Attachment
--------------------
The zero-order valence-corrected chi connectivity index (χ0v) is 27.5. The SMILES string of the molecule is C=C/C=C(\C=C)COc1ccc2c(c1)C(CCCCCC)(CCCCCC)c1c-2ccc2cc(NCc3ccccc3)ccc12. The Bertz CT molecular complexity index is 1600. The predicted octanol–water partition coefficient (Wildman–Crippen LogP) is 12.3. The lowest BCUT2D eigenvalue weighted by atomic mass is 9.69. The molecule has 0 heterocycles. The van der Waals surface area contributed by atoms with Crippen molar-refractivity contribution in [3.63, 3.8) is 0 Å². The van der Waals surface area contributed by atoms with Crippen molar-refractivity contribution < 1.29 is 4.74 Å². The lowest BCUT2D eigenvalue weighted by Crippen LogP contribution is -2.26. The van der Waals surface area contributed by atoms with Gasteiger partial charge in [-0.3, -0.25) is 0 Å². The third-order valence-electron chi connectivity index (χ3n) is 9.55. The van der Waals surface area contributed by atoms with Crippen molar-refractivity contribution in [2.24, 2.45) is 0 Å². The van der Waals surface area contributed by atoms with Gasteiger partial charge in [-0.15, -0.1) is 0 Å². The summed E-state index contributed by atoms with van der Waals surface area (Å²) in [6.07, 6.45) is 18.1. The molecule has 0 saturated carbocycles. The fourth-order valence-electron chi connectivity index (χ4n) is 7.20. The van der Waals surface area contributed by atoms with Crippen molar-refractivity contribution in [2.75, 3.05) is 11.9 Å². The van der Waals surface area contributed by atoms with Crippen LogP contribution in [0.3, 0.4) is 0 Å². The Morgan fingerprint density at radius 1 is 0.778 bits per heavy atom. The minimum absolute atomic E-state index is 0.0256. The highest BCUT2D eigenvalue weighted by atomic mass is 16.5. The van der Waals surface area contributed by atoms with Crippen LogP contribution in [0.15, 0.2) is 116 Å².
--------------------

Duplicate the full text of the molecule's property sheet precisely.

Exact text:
The zero-order valence-corrected chi connectivity index (χ0v) is 27.5. The SMILES string of the molecule is C=C/C=C(\C=C)COc1ccc2c(c1)C(CCCCCC)(CCCCCC)c1c-2ccc2cc(NCc3ccccc3)ccc12. The Bertz CT molecular complexity index is 1600. The predicted octanol–water partition coefficient (Wildman–Crippen LogP) is 12.3. The lowest BCUT2D eigenvalue weighted by atomic mass is 9.69. The molecule has 0 heterocycles. The van der Waals surface area contributed by atoms with Crippen molar-refractivity contribution in [3.63, 3.8) is 0 Å². The van der Waals surface area contributed by atoms with Crippen molar-refractivity contribution < 1.29 is 4.74 Å². The lowest BCUT2D eigenvalue weighted by Crippen LogP contribution is -2.26. The van der Waals surface area contributed by atoms with Gasteiger partial charge in [-0.3, -0.25) is 0 Å². The third-order valence-electron chi connectivity index (χ3n) is 9.55. The van der Waals surface area contributed by atoms with Crippen molar-refractivity contribution in [2.24, 2.45) is 0 Å². The van der Waals surface area contributed by atoms with Gasteiger partial charge in [-0.15, -0.1) is 0 Å². The summed E-state index contributed by atoms with van der Waals surface area (Å²) in [6.07, 6.45) is 18.1. The molecule has 0 saturated carbocycles. The fourth-order valence-electron chi connectivity index (χ4n) is 7.20. The van der Waals surface area contributed by atoms with Crippen molar-refractivity contribution in [2.75, 3.05) is 11.9 Å². The van der Waals surface area contributed by atoms with Crippen LogP contribution in [0.3, 0.4) is 0 Å². The Morgan fingerprint density at radius 1 is 0.778 bits per heavy atom. The minimum absolute atomic E-state index is 0.0256. The highest BCUT2D eigenvalue weighted by atomic mass is 16.5. The van der Waals surface area contributed by atoms with Crippen LogP contribution in [0.15, 0.2) is 116 Å².